Description of some of my Arithmetic Routines

Last Up date: 2017 May 5 on nuMacMini work/gd/lafarr/math
Recent changes: Shortened IA description and replaced RF with R & R3
Updated for www.laforth.com from: 2004 March 20
At the present I haven't got the links below uploaded to the web pages. If you would like them call me at the cell phone number below.

FSEE.ZIP has a few DOS programs to examine files that have Hex data in them.
A description of each is included.

In MA.ZIP, 7,080 bytes. Which must be Un-zipped by you. I have included a four little routines that each do something that would not be easy to do on a calculator.

All were written to run under DOS V2.1 or latter. All were written, entirely by me, in assembly language; hence the small size and, hopefully, speed. In general they all quit if you give them nothing to do, which is just a blank line. Except for IA, all are very simple. Their size, in bytes, is in ( )'s after the name. SX, and IA use only 8086 instructions and will run on any IBM compatible PC.

  1. SX (688) "Sequence Extender"
  2. SX does what Babbage was trying to make a difference engine to accomplish. That is: Evaluate Polynomials. SX also does automatic set up which Babbage had to calculate and do manually. SX uses 78 Digit decimal arithmetic and 10's complement for negative numbers, which you will see if the polynomial goes negative. Incidentally, after using SX, I am convinced that had Babbage completed his difference engine it would have turned out to be worthless for his intended application. ? Maybe that is why he abandoned it and went on to other things?

    SX uses no Multiply, only decimal add instructions. For an Nth degree Polynomial you give it at least N+1 values: One per line on a regular interval, and it will give you 6 more each time you press Enter or Space. (Spaces are allowed preceding values but not between digits.) Press a letter to start a new polynomial.

    Examples, you give it: 0, 5; it knows you want values of "5*x". You give it: 0,0,2 it knows you want values of "X**2 - X". You give it: 0, 10001, 20004 it knows you want values of "X**2 + 10000*X", which is a table of "X" and "X**2" with some zeros separating them.

  3. IA (6,226) "Integer Arithmetic"
  4. IA does variable precision unsigned binary arithmetic. Values can be over 60,000 digits long. Values can be input in any number system base from 2 to 255, and can be output in any base 2 through 16. Decimal input and Hex or Decimal output is the normal default.

    IA is stack oriented (reverse Polish) like early HP calculators and FORTH, it is like APL in that operators are largely single special characters. With very few exceptions, like FORTRAN, spaces are ignored and may be used to make input easier. IA, like APL, may be a bit confusing until you understand it.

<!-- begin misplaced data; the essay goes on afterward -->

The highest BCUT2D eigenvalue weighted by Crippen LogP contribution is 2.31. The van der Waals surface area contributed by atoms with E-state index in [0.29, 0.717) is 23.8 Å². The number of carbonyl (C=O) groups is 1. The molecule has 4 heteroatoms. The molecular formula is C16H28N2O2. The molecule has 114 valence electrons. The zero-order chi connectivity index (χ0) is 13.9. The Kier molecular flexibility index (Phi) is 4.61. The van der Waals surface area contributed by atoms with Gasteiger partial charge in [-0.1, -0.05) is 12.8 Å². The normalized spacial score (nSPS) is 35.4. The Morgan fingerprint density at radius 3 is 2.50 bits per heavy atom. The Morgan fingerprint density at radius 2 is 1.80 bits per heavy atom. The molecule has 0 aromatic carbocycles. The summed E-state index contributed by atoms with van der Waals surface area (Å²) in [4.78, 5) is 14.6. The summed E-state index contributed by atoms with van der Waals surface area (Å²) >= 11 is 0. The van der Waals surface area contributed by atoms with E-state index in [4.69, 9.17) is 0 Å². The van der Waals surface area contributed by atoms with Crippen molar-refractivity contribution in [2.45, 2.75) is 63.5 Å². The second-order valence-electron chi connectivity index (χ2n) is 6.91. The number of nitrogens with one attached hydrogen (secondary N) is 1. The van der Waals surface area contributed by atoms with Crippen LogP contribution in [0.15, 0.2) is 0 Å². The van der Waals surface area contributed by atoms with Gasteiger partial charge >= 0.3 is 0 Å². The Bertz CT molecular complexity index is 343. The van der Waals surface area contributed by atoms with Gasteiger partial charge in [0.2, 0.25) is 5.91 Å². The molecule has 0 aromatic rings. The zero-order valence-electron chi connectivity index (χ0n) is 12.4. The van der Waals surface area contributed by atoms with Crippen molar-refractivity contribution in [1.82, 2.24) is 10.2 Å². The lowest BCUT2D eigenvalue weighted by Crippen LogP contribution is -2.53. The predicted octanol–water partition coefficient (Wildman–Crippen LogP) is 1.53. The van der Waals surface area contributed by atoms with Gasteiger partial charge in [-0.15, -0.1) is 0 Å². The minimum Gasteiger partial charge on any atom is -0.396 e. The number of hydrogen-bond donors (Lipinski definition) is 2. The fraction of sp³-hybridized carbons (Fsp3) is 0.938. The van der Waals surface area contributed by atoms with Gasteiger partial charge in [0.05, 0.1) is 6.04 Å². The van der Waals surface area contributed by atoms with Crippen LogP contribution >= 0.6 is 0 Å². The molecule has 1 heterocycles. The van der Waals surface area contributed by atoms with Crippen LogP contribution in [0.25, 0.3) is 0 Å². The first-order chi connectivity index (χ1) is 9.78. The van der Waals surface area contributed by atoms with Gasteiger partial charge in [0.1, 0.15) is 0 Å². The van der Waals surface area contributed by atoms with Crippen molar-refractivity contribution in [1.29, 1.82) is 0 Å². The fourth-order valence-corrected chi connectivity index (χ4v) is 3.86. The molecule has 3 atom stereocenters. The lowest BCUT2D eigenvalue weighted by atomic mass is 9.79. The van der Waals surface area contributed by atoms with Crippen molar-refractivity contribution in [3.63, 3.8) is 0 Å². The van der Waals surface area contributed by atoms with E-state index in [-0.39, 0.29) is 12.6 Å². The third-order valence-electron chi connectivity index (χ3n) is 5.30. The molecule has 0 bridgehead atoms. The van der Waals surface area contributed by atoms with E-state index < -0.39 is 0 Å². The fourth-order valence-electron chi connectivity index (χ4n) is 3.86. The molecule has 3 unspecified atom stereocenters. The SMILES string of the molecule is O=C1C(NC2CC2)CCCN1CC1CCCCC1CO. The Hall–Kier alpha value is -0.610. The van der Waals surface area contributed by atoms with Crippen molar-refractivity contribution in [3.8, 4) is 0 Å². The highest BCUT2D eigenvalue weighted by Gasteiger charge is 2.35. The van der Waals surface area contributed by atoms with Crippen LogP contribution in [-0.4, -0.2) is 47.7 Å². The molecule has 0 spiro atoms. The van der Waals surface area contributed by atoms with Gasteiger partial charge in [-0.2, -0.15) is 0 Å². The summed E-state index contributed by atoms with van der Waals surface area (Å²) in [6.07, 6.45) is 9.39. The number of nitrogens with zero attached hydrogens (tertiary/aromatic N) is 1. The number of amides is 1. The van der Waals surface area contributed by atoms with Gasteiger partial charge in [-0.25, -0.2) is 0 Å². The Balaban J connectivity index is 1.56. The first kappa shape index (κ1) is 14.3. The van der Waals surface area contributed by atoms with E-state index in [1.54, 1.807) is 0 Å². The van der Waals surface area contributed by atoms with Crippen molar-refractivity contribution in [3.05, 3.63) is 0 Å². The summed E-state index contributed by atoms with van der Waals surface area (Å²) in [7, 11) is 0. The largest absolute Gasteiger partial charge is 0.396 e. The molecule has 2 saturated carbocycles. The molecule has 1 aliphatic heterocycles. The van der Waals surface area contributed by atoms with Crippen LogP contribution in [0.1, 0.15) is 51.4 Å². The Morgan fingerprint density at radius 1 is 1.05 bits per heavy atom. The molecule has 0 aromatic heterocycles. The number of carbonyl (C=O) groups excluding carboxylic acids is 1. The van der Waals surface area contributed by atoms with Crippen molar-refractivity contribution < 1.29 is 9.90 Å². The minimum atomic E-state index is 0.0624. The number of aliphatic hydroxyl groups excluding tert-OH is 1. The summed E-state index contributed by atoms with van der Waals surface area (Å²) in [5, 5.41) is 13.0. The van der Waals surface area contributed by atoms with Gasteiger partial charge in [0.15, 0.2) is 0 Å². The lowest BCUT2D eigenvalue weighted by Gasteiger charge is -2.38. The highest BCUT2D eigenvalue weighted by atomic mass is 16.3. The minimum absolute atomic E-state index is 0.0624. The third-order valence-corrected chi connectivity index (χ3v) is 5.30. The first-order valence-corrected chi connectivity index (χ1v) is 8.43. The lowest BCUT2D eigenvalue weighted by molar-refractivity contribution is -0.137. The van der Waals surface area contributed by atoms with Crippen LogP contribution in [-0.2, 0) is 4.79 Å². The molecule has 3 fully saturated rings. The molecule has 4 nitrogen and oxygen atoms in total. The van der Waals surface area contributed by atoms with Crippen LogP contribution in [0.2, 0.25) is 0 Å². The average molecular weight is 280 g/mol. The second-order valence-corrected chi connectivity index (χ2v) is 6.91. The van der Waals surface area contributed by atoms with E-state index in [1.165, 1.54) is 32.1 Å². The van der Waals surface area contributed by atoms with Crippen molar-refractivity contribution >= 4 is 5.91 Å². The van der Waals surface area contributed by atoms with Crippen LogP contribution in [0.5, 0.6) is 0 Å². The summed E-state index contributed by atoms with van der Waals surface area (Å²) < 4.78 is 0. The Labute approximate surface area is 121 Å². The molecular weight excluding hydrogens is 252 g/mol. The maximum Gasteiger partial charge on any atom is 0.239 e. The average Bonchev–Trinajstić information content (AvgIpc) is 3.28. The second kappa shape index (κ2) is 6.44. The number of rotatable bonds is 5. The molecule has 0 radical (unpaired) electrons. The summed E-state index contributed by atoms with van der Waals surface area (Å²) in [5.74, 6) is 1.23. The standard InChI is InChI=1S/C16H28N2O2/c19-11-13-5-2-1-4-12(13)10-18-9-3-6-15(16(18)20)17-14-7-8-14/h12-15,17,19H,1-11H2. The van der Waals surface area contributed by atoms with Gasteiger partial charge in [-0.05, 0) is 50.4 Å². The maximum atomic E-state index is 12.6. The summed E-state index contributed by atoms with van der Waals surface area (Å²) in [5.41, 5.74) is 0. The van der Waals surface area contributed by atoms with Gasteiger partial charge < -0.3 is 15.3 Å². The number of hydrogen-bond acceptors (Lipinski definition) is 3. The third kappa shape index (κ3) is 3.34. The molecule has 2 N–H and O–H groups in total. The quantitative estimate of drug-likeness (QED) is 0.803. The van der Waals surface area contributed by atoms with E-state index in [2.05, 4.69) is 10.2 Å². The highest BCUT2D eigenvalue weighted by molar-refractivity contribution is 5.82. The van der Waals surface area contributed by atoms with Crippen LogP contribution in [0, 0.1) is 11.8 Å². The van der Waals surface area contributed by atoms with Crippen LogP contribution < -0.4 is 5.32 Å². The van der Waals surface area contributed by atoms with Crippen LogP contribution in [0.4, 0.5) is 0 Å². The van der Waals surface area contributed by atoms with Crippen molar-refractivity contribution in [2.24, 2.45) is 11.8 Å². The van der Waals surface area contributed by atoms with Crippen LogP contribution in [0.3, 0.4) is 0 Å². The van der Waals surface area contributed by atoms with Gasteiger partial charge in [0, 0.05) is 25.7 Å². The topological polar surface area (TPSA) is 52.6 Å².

IA has a HELP Screen Which you can see here, and get details of each operation. Arithmetically IA has: Add, Subtract, Multiply, Divide, Power, Factorial, Combinations and Permutations, and Square Root. Plus: Looping, an Alternate Stack, and the stack manipulating commands a FORTH programmer would expect. Except for Square Root, IA does no truncation or rounding.

    Here is an introductory History and description. For more detail on: IA's Input & Output, and how it uses memory. And, if you are serious, here is a much longer history and Detailed instructions I wrote some time ago.

    If you are interested I have more documentation and will help you. IA is here because a few have previous versions and, for them, this is the latest.


    R3, and PL9 use 80386 32-bit instructions; thus, require a 80386 or latter.

  5. R (180)and R3 (240)"Reduced Fractions"
  6. Both take two decimal numbers on the command line. Seperated by either a space or a "/". R uses 16 bit registers R3 uses 32-bit registers. This determines the maximum size of the parameters. Both output a series of "Best" fractions. No fraction of smaller numbers is closer.

  7. PL9 (560) "Powers, Last 9 digits"
  8. Calculators and Floating Point languages such as: C, Fortran, APL, or Logarithms and Slide Rules all provide the first digits of a value. PL9 gives you the last 9 digits of integers raised to a power. PL9 wants either one or two numbers (less than 65,536) on a line. If it gets two numbers separated with a space it calculates the first raised to the power of the second, and then prints out the last 9 decimal digits. If it gets only one number, it raises that number to its own power and prints the last 9 digits. (No spaces within values.)


Feel free to call me before or when you try to run any of them. If you can't remember my phone number just use the DOS "TYPE" command to TYPE the program. The TYPE command requires you include the ".COM" extension.


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